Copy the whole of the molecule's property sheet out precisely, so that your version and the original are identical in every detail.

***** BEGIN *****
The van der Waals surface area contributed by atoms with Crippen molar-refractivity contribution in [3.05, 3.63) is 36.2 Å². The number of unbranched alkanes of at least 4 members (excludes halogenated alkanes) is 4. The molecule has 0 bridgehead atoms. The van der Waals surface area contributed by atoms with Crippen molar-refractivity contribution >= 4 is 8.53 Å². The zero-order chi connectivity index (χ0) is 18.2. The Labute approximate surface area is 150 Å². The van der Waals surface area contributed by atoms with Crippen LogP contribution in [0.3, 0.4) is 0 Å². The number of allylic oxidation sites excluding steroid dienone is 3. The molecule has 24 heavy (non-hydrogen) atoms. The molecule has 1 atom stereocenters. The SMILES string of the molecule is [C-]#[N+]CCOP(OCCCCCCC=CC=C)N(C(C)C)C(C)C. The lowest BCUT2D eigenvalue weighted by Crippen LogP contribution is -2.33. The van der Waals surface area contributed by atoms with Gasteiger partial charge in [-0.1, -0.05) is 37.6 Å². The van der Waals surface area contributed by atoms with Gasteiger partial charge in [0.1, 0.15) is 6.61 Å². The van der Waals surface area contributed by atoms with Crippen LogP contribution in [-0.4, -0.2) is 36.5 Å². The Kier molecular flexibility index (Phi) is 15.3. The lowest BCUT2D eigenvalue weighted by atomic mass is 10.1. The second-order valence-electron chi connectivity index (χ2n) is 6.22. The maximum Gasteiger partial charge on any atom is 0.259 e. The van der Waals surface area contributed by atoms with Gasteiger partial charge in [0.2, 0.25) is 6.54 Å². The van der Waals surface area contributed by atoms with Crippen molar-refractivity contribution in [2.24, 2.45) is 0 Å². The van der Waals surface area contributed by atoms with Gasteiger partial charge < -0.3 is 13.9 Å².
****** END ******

The van der Waals surface area contributed by atoms with Crippen molar-refractivity contribution in [3.05, 3.63) is 36.2 Å². The number of unbranched alkanes of at least 4 members (excludes halogenated alkanes) is 4. The molecule has 0 bridgehead atoms. The van der Waals surface area contributed by atoms with Crippen molar-refractivity contribution >= 4 is 8.53 Å². The zero-order chi connectivity index (χ0) is 18.2. The Labute approximate surface area is 150 Å². The van der Waals surface area contributed by atoms with Crippen LogP contribution in [0.3, 0.4) is 0 Å². The number of allylic oxidation sites excluding steroid dienone is 3. The molecule has 24 heavy (non-hydrogen) atoms. The molecule has 1 atom stereocenters. The SMILES string of the molecule is [C-]#[N+]CCOP(OCCCCCCC=CC=C)N(C(C)C)C(C)C. The lowest BCUT2D eigenvalue weighted by Crippen LogP contribution is -2.33. The van der Waals surface area contributed by atoms with Gasteiger partial charge in [-0.1, -0.05) is 37.6 Å². The van der Waals surface area contributed by atoms with Gasteiger partial charge in [0.1, 0.15) is 6.61 Å². The van der Waals surface area contributed by atoms with Crippen LogP contribution in [-0.4, -0.2) is 36.5 Å². The Kier molecular flexibility index (Phi) is 15.3. The lowest BCUT2D eigenvalue weighted by atomic mass is 10.1. The second-order valence-electron chi connectivity index (χ2n) is 6.22. The maximum Gasteiger partial charge on any atom is 0.259 e. The van der Waals surface area contributed by atoms with Gasteiger partial charge in [0.2, 0.25) is 6.54 Å². The van der Waals surface area contributed by atoms with Crippen molar-refractivity contribution in [2.24, 2.45) is 0 Å². The van der Waals surface area contributed by atoms with Gasteiger partial charge < -0.3 is 13.9 Å².